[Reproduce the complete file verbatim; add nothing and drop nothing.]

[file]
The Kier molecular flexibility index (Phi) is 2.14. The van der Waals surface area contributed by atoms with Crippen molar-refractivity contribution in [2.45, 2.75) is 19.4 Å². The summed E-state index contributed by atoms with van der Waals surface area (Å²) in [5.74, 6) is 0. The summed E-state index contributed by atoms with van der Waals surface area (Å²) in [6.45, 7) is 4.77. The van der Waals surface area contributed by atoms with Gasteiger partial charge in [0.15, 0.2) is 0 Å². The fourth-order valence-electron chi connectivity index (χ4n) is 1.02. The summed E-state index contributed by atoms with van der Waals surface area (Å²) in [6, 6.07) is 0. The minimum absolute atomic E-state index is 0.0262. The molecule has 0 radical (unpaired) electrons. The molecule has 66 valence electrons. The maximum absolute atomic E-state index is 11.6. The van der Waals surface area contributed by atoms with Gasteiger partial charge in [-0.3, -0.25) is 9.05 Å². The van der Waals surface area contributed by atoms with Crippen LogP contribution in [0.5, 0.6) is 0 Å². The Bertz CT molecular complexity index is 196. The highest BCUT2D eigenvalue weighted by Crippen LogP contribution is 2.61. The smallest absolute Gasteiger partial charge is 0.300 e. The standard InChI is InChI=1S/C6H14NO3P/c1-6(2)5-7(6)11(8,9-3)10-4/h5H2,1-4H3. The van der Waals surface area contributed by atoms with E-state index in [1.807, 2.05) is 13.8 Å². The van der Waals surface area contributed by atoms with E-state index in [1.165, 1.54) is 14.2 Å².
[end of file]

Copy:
The Kier molecular flexibility index (Phi) is 2.14. The van der Waals surface area contributed by atoms with Crippen molar-refractivity contribution in [2.45, 2.75) is 19.4 Å². The summed E-state index contributed by atoms with van der Waals surface area (Å²) in [5.74, 6) is 0. The summed E-state index contributed by atoms with van der Waals surface area (Å²) in [6.45, 7) is 4.77. The van der Waals surface area contributed by atoms with Gasteiger partial charge in [0.15, 0.2) is 0 Å². The fourth-order valence-electron chi connectivity index (χ4n) is 1.02. The summed E-state index contributed by atoms with van der Waals surface area (Å²) in [6, 6.07) is 0. The minimum absolute atomic E-state index is 0.0262. The molecule has 0 radical (unpaired) electrons. The molecule has 66 valence electrons. The maximum absolute atomic E-state index is 11.6. The van der Waals surface area contributed by atoms with Gasteiger partial charge in [-0.3, -0.25) is 9.05 Å². The van der Waals surface area contributed by atoms with Crippen LogP contribution in [0.5, 0.6) is 0 Å². The Bertz CT molecular complexity index is 196. The highest BCUT2D eigenvalue weighted by Crippen LogP contribution is 2.61. The smallest absolute Gasteiger partial charge is 0.300 e. The standard InChI is InChI=1S/C6H14NO3P/c1-6(2)5-7(6)11(8,9-3)10-4/h5H2,1-4H3. The van der Waals surface area contributed by atoms with E-state index in [1.807, 2.05) is 13.8 Å². The van der Waals surface area contributed by atoms with E-state index in [1.165, 1.54) is 14.2 Å².